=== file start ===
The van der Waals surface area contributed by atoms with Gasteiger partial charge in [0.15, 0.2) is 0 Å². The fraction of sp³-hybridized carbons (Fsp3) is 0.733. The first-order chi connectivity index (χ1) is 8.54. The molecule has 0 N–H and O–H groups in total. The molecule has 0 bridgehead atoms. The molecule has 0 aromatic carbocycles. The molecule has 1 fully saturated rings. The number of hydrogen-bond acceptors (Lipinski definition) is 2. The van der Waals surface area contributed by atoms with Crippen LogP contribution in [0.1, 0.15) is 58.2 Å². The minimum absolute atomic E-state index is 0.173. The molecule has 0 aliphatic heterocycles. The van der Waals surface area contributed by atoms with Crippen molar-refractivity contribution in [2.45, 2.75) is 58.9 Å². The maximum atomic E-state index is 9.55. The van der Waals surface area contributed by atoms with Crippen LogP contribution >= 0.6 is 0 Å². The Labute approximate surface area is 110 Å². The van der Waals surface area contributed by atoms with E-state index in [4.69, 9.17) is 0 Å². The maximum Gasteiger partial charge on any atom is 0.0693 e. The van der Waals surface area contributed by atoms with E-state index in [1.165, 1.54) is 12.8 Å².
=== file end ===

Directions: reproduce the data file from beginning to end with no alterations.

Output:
The van der Waals surface area contributed by atoms with Gasteiger partial charge in [0.15, 0.2) is 0 Å². The fraction of sp³-hybridized carbons (Fsp3) is 0.733. The first-order chi connectivity index (χ1) is 8.54. The molecule has 0 N–H and O–H groups in total. The molecule has 0 bridgehead atoms. The molecule has 0 aromatic carbocycles. The molecule has 1 fully saturated rings. The number of hydrogen-bond acceptors (Lipinski definition) is 2. The van der Waals surface area contributed by atoms with Crippen LogP contribution in [0.1, 0.15) is 58.2 Å². The minimum absolute atomic E-state index is 0.173. The molecule has 0 aliphatic heterocycles. The van der Waals surface area contributed by atoms with Crippen molar-refractivity contribution in [2.45, 2.75) is 58.9 Å². The maximum atomic E-state index is 9.55. The van der Waals surface area contributed by atoms with Crippen LogP contribution >= 0.6 is 0 Å². The Labute approximate surface area is 110 Å². The van der Waals surface area contributed by atoms with E-state index in [4.69, 9.17) is 0 Å². The maximum Gasteiger partial charge on any atom is 0.0693 e. The van der Waals surface area contributed by atoms with E-state index in [1.165, 1.54) is 12.8 Å².